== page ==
The past decade’s data explosion has upended this landscape, and the number of requests across jurisdictions has exploded, with the vast majority directed at the United States. American firms have tons of data on foreign citizens—from the likes of Facebook, Amazon, Google, and Microsoft to payment providers, messaging apps, and many other companies. Many people around the world also use these services, including for criminal (or “criminal”) activity. To boot, Amazon, Google, Microsoft, and others operate physical internet infrastructure, such as globally distributed cloud networks, that hold data. And because of the U.S.’ nexus in the global internet network, up to 70 percent of all global internet data traffic passes through one small city in Virginia. The United States has become a de facto decider of which country’s data requests are legitimate and which deserve the very meager resources allocated to fill law enforcement requests for data. Some data requests reflect legitimate ones made by U.S. allies, such as with investigations into local robberies or murders, or the distribution of child sexual abuse material. Unsurprisingly, however, many requests take an authoritarian view of “illegal” activity—the state moving against journalists, dissidents, citizens. If they run afoul of U.S. law, they aren’t fulfilled.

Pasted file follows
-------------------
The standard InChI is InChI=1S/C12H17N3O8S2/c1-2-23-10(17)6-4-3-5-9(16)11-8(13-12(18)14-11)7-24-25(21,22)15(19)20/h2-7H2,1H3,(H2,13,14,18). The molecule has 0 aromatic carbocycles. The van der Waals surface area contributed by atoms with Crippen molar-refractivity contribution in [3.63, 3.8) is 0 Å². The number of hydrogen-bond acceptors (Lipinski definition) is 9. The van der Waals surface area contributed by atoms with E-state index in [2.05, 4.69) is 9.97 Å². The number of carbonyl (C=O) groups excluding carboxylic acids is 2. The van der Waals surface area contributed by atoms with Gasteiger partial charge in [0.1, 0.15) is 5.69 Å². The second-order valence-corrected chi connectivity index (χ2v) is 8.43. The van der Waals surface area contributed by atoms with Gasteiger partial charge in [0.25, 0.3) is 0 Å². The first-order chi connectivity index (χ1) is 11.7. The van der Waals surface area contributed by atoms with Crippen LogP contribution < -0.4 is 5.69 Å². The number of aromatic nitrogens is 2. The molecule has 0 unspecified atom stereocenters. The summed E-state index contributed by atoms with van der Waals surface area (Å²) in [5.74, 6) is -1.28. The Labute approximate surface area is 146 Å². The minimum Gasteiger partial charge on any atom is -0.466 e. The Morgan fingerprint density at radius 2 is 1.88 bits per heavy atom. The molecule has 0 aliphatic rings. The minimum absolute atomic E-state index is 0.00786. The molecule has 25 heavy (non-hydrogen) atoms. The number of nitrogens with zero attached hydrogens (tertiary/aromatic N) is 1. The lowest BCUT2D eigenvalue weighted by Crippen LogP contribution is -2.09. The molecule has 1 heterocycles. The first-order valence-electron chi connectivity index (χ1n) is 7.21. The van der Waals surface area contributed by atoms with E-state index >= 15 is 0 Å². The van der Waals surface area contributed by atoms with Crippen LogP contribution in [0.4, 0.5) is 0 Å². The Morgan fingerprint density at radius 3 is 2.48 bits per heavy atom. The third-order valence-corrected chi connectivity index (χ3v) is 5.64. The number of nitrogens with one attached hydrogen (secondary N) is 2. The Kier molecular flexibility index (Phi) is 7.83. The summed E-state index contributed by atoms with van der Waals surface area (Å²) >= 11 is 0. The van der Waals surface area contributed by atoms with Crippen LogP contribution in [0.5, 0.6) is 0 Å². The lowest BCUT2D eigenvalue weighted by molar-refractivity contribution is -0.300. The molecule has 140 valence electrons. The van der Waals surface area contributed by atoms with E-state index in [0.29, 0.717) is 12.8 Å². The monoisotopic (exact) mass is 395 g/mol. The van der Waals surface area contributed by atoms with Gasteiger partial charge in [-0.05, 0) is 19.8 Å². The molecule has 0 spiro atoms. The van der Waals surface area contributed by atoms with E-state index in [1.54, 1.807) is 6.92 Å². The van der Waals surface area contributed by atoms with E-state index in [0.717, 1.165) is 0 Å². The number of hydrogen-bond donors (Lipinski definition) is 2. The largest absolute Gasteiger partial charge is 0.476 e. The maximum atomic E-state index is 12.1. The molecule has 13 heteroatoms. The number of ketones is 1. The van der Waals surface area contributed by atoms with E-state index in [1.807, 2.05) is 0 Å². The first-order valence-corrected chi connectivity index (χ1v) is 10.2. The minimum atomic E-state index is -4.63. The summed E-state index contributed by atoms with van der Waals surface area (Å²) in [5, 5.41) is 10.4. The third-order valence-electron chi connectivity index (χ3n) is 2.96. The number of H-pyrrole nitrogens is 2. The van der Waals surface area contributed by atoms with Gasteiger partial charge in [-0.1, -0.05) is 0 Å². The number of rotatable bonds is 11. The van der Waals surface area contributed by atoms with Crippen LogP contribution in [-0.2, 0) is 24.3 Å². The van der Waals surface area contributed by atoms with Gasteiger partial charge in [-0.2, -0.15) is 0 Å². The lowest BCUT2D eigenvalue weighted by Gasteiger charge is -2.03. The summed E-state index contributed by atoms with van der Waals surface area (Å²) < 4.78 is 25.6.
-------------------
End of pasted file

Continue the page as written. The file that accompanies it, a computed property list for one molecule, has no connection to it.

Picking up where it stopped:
Authoritarian countries, especially China and Russia, want this data from U.S. firms. Wielding new data localization and other legal authorities, they are bringing these requests to U.S. companies’ doorsteps—because even if the data is overseas, employees and offices may be well within reach.
Chinese and Russian law enforcement agencies will directly approach U.S. companies to ask for this information on their citizens; intelligence and security services may also harass or intimidate employees on the ground in local offices, pointing to data access laws and demanding they hand it over. Sometimes, the threat is made quietly or implicitly. Other times, failure to comply is met with outright force: When Google and Apple refused to delete an opposition app in September 2021, the Kremlin threatened staff on the ground in Russia and sent armed, masked thugs to sit around Google’s Moscow office. Particularly as U.S. tensions continue to heighten with China and Russia, there is little indication this pressure will fade.